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Red Mtn. — Mountain layout

The ski area consists of three mountains: Red Mountain, an extinct volcano and the original site of the ski area, Granite Mountain, which includes the Paradise area and mid-mountain lodge, and, for the 2012-13 season, Red Mountain Resort is expanding it’s skiable terrain by opening adjacent Grey Mountain, also volcano-shaped. All three peaks offer 360 degrees of skiing terrain. Although Grey Mountain is accessible off the summit of Granite Mountain with a 20 minute skin or snowshoe on the up-track, for the 2012-13 season, Red will also be shuttling skiers in a snowmobile-bus. Referred to as “slack country” terrain, this offers easy ski-out, back to Red’s lift-served terrain. A Grey Mountain quad chair will be installed summer of 2013. Red Mountain now boasts 2,919 vertical.

The ski area is exceptional for advanced-intermediates to experts. Red is, after all, where Olympic Gold Medallist Nancy Green and dozens of other Canadian Olympians did their training. Solid intermediates will be pushed to their limits. Lower-intermediates and beginners may be discouraged by the lack of gentle slopes, but adventurous souls will thrive here. Snow Hosts give free guided tours of the mountain every day at 9 a.m. and noon leaving from the Welcome Center.


Expert, Advanced: Tree skiing and riding is the big draw here.Be sure to travel in pairs through the woods. Red has a few short and steep runs at the top. Don’t forget to check out the gladed area of widely spaced trees between Sally’s Alley and War Eagle. Experts will want to head to Granite and the newly opened Grey Mountain for fabulous tree skiing, chutes, bowls, steeps and cliff bands. The tight and steep trees of both Short Squaw and Beer Belly dump into hidden steep bowls. The Powder Fields spread across the front of the mountain, with ledges and cliffs. For some unnamed woods that are probably known primarily by locals, try the trees off Ruby Tuesday, Gambler Towers, the lower part of Boardwalk near Paradise Lodge and anywhere off Southside Road before reaching the roped-off area at Ledges Traverse.Bump enthusiasts can test skills on the long and unforgiving Slides, which soften up nicely in the sun but can be littered with boulders (near the bottom of Buffalo Ridge, you’ll need to tuck straight up the ridge ahead of you to get here). Centre Star is another favorite for moguls.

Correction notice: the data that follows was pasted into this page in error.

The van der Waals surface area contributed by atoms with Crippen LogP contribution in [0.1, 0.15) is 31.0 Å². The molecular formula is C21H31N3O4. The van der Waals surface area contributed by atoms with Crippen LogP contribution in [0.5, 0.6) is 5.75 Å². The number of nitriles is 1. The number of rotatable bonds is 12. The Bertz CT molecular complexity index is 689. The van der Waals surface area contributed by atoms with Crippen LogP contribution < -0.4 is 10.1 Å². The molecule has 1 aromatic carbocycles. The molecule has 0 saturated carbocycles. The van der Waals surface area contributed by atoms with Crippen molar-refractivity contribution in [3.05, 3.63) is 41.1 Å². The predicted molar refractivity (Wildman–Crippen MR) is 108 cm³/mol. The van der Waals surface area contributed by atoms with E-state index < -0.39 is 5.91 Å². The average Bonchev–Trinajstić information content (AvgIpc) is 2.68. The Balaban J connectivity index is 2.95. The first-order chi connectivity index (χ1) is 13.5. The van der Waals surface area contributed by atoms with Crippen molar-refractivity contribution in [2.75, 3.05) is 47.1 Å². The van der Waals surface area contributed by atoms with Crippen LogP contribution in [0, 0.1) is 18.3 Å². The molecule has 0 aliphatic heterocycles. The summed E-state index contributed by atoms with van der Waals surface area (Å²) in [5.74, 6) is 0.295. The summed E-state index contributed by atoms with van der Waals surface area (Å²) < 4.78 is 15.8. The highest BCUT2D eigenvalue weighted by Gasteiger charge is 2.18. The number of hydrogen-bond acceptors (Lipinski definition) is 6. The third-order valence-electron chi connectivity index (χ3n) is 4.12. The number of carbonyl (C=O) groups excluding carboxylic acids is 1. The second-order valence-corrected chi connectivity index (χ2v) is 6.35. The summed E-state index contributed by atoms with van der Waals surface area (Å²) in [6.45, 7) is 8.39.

Intermediates: On Red, take in the views overlooking town as you wind down Sally’s Alley or let ‘em rip down Face of Red and Back Trail.This is a marvelous resort for learning to ski and ride in the woods. The trees are evergreens with plenty of space in between them. On Granite, head to the Paradise Chair. Groomed runs such as Southern Belle, Southern Comfort, and Gambler—among others—let you cruise and take a dip into the trees. Mini Bowls and Meadows have widely spaced trees. Drop in anywhere after passing Southern Comfort. Ruby Tuesday and Gambler Towers are single-black runs, but groomed, so advanced-intermediates should have no problem navigating down them. Maggie’s Farm is the next step for tree skiers and riders after you’ve become comfortable in the woods.

Beginner,First-timer: The beginner area is nicely separated from the rest of the mountain. Stick to the T-bar or the Silverlode triple chair for good spots to practice the basics. Confident beginners should ride to the top of Granite and cruise the 4.5-mile Long Squaw, which winds around the mountain and affords staggering views. The beginner trails in the Paradise area are quite nice, but it’s a long cat track returning to the base. You might want to end your day early to avoid the rush back when the lifts close. Avoid Red, except to use the T-bar—there’s no easy way down from the top of this peak. Terrain for those shifting from beginner to intermediate is limited.Plenty of skiers and riders learn here. A moving carpet at the base area near the T-bar serves the learning terrain. The area is fenced off from faster skiers and riders. Once you’re comfortable linking turns, try the Silverlode triple and T-bar.